This new regulation is expected to enter into force after the European Parliament and the Council of the EU have scrutinised the proposal in the summer of 2016. The Commission believes that this should help to address some of the barriers that energy storage is facing at the EU level.

 

In terms of funding, the ‘stoRE’ project, co-funded by the Intelligent Energy Europe Programme of the EU, aims to create a framework to allow energy storage infrastructure to be developed in support of higher penetration of variable renewable energy resources. Target countries to identify a series of improvements/applications include Austria, Denmark, Germany, Greece, Ireland and Spain. There are also other sources of EU funding, such as the EU’s Connecting Europe Facility (CEF). On 2 August, a Northern Ireland project developed by Gaelectric that plans to use compressed air to store energy received an additional €8.3m in EU funding through the CEF. The project is set to provide large scale storage capacity to Northern Ireland’s grid and help better integrate electricity generation from renewables project.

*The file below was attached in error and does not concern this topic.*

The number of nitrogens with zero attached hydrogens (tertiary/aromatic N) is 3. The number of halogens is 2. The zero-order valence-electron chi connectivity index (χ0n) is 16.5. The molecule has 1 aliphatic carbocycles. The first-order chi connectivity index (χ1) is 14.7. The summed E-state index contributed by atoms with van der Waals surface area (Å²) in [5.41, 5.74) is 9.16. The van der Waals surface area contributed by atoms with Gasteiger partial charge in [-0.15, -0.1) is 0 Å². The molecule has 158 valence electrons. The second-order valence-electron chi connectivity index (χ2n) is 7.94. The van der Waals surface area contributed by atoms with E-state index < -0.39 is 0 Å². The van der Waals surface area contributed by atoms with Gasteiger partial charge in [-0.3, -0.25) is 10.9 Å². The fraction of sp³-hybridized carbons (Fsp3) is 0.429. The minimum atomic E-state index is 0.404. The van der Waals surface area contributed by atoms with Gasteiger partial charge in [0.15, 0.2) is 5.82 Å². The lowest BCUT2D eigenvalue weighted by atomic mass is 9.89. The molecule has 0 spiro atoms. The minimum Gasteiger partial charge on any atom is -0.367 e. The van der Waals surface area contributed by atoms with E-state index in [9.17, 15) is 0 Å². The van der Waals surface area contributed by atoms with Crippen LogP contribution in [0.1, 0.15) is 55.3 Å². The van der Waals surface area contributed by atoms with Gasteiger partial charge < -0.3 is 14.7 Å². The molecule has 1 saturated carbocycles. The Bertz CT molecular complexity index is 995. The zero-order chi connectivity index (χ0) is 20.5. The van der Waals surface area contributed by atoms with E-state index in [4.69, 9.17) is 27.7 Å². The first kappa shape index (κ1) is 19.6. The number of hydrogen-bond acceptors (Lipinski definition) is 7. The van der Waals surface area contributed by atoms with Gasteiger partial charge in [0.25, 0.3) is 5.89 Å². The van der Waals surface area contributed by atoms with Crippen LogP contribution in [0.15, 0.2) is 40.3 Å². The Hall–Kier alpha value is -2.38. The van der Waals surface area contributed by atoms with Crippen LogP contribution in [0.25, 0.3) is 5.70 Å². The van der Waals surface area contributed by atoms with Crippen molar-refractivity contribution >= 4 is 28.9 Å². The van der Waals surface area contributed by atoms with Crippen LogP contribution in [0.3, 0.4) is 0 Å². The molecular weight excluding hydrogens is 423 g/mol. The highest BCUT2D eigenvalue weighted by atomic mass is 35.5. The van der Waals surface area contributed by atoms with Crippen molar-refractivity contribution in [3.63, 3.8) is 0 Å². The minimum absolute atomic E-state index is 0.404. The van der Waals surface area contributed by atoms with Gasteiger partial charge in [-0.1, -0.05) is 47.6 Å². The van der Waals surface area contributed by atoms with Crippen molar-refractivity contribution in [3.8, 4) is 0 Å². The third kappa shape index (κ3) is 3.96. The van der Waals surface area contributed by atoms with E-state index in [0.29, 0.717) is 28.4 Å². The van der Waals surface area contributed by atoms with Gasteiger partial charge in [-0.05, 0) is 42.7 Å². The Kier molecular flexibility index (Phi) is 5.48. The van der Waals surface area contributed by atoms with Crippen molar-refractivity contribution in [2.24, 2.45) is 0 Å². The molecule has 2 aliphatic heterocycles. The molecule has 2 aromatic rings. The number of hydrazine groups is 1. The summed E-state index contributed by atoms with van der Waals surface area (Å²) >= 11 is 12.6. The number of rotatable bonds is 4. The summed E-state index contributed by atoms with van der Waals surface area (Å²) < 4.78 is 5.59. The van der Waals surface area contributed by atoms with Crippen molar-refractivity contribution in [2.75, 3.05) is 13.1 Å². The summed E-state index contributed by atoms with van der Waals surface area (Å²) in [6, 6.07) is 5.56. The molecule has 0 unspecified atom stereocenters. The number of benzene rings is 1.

Key barriers to the deployment of energy storage

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Although there are several barriers to the commercialisation of energy storage technologies, both in the UK and the EU, policymakers are working to address these issues to allow the industry to take off. It is worth noting the case of Germany, an EU Member State whose energy storage sector – according to reports - is set to hit £780m by 2021 (up from £128m at the end of 2015). Germany has one of the biggest installed renewable capacities; has decided to move away from feed-in tariffs; has high retail electricity rates; and provides incentives for homeowners to pair energy storage systems with new or existing solar instalations. These are all positive signals for an industry which is actively looking for accomodating regulatory frameworks.